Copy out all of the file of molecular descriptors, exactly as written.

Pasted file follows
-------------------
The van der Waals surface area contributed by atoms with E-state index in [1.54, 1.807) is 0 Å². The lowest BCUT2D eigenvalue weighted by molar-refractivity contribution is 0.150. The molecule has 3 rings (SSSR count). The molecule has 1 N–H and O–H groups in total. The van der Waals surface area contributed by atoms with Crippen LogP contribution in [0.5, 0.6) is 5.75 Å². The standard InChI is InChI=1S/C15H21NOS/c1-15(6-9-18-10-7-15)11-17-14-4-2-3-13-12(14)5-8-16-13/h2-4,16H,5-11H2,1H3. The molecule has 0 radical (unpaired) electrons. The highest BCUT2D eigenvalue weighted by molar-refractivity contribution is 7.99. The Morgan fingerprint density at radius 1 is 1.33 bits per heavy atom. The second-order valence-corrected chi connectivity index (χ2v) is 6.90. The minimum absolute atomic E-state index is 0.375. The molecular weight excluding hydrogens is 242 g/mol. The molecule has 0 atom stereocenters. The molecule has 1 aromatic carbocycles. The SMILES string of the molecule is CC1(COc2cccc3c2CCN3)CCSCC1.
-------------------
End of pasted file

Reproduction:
The van der Waals surface area contributed by atoms with E-state index in [1.54, 1.807) is 0 Å². The lowest BCUT2D eigenvalue weighted by molar-refractivity contribution is 0.150. The molecule has 3 rings (SSSR count). The molecule has 1 N–H and O–H groups in total. The van der Waals surface area contributed by atoms with Crippen LogP contribution in [0.5, 0.6) is 5.75 Å². The standard InChI is InChI=1S/C15H21NOS/c1-15(6-9-18-10-7-15)11-17-14-4-2-3-13-12(14)5-8-16-13/h2-4,16H,5-11H2,1H3. The molecule has 0 radical (unpaired) electrons. The highest BCUT2D eigenvalue weighted by molar-refractivity contribution is 7.99. The Morgan fingerprint density at radius 1 is 1.33 bits per heavy atom. The second-order valence-corrected chi connectivity index (χ2v) is 6.90. The minimum absolute atomic E-state index is 0.375. The molecular weight excluding hydrogens is 242 g/mol. The molecule has 0 atom stereocenters. The molecule has 1 aromatic carbocycles. The SMILES string of the molecule is CC1(COc2cccc3c2CCN3)CCSCC1.